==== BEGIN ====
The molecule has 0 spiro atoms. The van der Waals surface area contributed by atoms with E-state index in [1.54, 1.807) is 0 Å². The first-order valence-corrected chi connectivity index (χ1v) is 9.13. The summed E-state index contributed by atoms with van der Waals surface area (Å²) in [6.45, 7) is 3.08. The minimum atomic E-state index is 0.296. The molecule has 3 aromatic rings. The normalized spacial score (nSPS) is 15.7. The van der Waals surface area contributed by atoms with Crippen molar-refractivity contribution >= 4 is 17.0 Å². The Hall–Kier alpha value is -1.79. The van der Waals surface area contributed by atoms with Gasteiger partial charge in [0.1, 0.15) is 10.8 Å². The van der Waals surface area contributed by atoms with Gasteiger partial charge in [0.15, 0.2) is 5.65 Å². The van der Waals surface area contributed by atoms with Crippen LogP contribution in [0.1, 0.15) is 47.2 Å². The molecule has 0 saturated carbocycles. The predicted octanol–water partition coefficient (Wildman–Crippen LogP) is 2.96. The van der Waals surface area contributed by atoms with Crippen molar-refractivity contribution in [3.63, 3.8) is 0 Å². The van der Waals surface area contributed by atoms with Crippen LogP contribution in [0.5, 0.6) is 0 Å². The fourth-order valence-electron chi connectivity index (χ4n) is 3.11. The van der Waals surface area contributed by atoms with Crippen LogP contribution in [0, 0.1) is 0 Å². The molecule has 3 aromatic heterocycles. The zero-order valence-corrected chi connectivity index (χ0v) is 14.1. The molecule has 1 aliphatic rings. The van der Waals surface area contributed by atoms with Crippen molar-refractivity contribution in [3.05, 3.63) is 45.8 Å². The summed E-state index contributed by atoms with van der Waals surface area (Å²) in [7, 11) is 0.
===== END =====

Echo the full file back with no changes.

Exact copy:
The molecule has 0 spiro atoms. The van der Waals surface area contributed by atoms with E-state index in [1.54, 1.807) is 0 Å². The first-order valence-corrected chi connectivity index (χ1v) is 9.13. The summed E-state index contributed by atoms with van der Waals surface area (Å²) in [6.45, 7) is 3.08. The minimum atomic E-state index is 0.296. The molecule has 3 aromatic rings. The normalized spacial score (nSPS) is 15.7. The van der Waals surface area contributed by atoms with Crippen molar-refractivity contribution >= 4 is 17.0 Å². The Hall–Kier alpha value is -1.79. The van der Waals surface area contributed by atoms with Gasteiger partial charge in [0.1, 0.15) is 10.8 Å². The van der Waals surface area contributed by atoms with Gasteiger partial charge in [0.15, 0.2) is 5.65 Å². The van der Waals surface area contributed by atoms with Crippen LogP contribution in [0.1, 0.15) is 47.2 Å². The molecule has 0 saturated carbocycles. The predicted octanol–water partition coefficient (Wildman–Crippen LogP) is 2.96. The van der Waals surface area contributed by atoms with Crippen molar-refractivity contribution in [3.63, 3.8) is 0 Å². The van der Waals surface area contributed by atoms with Crippen LogP contribution in [0.5, 0.6) is 0 Å². The fourth-order valence-electron chi connectivity index (χ4n) is 3.11. The van der Waals surface area contributed by atoms with Crippen LogP contribution in [0, 0.1) is 0 Å². The molecule has 3 aromatic heterocycles. The zero-order valence-corrected chi connectivity index (χ0v) is 14.1. The molecule has 1 aliphatic rings. The van der Waals surface area contributed by atoms with Crippen molar-refractivity contribution in [3.05, 3.63) is 45.8 Å². The summed E-state index contributed by atoms with van der Waals surface area (Å²) in [7, 11) is 0.